Home >Opinion >Columns >The pandemic could help us all recognize what real education is

The pandemic cuts to the core of our character. Of our society, our institutions, and our very selves. But that is, if we care to look. Instead of wallowing in the delusion that India is doing very well, or living with lead-blinders of apathy. The core of education too is revealed by this wound on the body of our nation. What all is in this basic character of education?

First is the brutal inequity, fragility and injustice that most children live with. A tiny sliver of students have such resources that it doesn’t matter that schools are shut; such children will also be back in school the very day they open up. But for the vast majority of children, the shutting down of schools is potentially a change in the trajectory of their lives. It is not only a loss of education today, it’s probably for much longer. And for too many, perhaps even permanently. They may never return to school or may return much later, caught in the tsunami of an economic upheaval. For millions of such children, deprivation arising from shut schools is more than that of education. It’s also a loss of assured meals and withdrawal of an anchor of support in life. Innumerable girls face social pressure to drop out of school and get married. The miasma of uncertainty is also eroding the hard-won social consensus that sending children to school must be the norm. We truly face the prospect of losing decades of gains in getting our children in to schools.

Second, education is a social-human endeavour. Physical presence, attention, thought and emotions, all must be sewn towards learning goals, step-by step, often back-and-forth, and differently for each student. This requires intense verbal and non-verbal interactions amongst teachers and students, which is possible only in groups within proximity. Online education is ineffective because of this basic character of education, and not merely because of lack of access to the net and online resources. Any harried parent who has gone through months of watching over online classes will bear testimony to this. Ask the teachers; their frustrations will burst forth. No wonder state after state that was enthusiastic about online education in May this year has backtracked and tried to implement other modes of student engagement. Such as teachers systematically going to the communities where students live and organizing classes with small groups, usually out in the open. The widespread struggle across the world to open schools at the earliest is energized by a deep realization of the social-human nature of education.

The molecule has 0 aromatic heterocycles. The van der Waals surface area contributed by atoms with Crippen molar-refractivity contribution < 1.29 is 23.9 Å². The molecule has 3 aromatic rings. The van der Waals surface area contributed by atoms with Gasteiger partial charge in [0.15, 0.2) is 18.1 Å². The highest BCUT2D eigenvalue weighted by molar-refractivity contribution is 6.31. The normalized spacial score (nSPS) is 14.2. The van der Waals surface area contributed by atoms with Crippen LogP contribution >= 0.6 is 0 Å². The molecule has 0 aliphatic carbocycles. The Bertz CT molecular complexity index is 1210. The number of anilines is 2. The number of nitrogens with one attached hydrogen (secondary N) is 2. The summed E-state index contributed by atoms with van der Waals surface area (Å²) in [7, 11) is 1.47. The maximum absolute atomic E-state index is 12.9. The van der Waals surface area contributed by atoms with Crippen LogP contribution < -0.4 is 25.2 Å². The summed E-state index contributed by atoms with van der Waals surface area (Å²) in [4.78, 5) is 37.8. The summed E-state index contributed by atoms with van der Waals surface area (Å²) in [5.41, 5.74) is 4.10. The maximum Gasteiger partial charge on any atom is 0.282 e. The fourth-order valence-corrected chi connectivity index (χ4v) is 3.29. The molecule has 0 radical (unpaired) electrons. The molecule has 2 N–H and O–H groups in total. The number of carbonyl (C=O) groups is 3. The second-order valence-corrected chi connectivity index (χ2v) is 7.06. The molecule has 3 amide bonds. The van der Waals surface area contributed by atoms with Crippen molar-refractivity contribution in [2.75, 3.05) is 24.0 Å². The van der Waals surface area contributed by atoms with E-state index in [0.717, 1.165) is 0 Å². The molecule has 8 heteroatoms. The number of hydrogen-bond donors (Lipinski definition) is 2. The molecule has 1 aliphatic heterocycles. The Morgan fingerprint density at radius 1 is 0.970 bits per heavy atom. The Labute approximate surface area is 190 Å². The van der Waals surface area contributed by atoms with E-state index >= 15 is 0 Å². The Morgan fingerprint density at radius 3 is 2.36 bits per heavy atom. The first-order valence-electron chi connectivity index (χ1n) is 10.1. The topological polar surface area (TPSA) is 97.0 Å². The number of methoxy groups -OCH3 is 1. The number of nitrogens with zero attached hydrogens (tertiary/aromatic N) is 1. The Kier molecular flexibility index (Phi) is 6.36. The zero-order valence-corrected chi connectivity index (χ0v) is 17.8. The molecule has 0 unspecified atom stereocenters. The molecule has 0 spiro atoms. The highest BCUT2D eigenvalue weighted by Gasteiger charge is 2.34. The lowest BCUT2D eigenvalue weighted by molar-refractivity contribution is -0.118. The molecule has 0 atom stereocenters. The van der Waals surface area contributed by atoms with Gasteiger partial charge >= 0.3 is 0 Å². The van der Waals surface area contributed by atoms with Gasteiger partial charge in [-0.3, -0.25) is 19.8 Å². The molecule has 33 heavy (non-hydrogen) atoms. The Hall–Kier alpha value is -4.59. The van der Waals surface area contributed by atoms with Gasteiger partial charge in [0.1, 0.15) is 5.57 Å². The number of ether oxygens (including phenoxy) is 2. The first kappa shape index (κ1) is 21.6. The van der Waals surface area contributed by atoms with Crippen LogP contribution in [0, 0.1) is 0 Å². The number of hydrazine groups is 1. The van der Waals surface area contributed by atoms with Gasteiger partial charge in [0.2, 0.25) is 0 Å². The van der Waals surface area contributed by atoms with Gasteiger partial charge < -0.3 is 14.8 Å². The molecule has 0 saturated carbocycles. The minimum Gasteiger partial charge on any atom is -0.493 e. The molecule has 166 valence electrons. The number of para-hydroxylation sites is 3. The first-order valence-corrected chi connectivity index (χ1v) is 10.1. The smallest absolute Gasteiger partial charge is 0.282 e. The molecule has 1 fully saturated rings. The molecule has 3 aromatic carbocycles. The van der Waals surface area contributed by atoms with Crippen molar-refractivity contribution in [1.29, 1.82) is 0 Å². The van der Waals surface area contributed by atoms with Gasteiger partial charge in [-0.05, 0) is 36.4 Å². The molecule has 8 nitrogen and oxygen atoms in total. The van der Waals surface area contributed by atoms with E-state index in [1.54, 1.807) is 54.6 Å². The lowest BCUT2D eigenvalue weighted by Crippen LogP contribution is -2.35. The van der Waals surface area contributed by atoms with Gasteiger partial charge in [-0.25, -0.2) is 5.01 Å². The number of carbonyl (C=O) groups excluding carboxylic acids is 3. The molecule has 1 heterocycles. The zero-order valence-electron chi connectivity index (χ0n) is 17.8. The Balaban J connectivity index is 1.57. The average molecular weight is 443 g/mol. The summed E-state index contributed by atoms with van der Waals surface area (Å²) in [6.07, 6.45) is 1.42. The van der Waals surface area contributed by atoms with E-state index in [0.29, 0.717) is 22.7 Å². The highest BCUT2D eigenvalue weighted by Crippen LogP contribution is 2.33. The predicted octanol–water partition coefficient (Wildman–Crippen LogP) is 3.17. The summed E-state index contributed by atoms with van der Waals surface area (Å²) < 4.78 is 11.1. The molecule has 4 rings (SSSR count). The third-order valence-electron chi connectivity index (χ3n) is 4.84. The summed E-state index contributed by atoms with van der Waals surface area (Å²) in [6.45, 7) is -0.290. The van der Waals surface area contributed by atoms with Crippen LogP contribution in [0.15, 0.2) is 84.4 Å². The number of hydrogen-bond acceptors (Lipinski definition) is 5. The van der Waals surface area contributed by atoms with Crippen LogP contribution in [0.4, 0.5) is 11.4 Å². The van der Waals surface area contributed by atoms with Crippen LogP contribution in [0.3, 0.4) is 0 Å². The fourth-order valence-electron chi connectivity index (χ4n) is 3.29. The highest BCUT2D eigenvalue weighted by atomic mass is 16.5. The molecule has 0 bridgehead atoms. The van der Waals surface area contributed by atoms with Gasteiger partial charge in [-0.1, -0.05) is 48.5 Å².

Third, education is effective only when it is truly animated by the spirit of public service. Most private schools are bothered about making money and not about education or people. Unconcerned about the dire situation of their students, they have pushed every lever to squeeze money. Demanding fees for “re-admission", insisting on parents buying net-access devices, lobbying for the charade of online education, and more. They have exploited their teachers even more than usual, cutting or not paying their salaries arbitrarily while making them toil. This usurious farce has been forced out in the open by the pandemic. Public (government) school systems, in the same troubled times, have attempted a range of things to keep their students engaged. Some have been more effective than others, but they have tried over and over. And that is because their goal is public service. As is that of a small percentage of schools run and owned by private bodies, which are truly public spirited. Unfortunately, these are few.

Fourth, teachers are central to education. Without them, there is no education. With them, education can happen anywhere, even under a tree without any other resource, as thousands of dedicated public-school teachers have shown. Parents trying to play teacher have learnt how complex and demanding the role is. It is about subject knowledge and pedagogy, but also a lot more. It is about patience and dedication, about empathy and judgment, and also about balancing all this in the service of the overall development of the child. Ultimately, it is a matter of deep human relationships and bonds. Even if unstated, these circumstances have also made many realize how poorly we do for our teachers.

Fifth, an education system is the most precious of things for any society. It shapes the future of a society and keeps it going. At the most basic level, the education system is also a vast child-care system too. The disruptions in our rhythms of social and economic life, in the here and now, have made that clear. It has also made it clear that for the aspirations and promises of our society to be fulfilled, education is the fundamental social process. Perhaps even more so than parenting.

We did not need a once-in-a-century pandemic with its devastating human toll to reveal all this about education. Our gaze would have encountered the same basic character of education anytime if we had opened our eyes and paid attention. But the lacerating wound of the pandemic will possibly let the light finally enter, to paraphrase Rumi. And perhaps the light will enter us as a people, making us more humane, and more, together. We need that desperately.

Anurag Behar is CEO of Azim Premji Foundation and also leads sustainability initiatives for Wipro Ltd.

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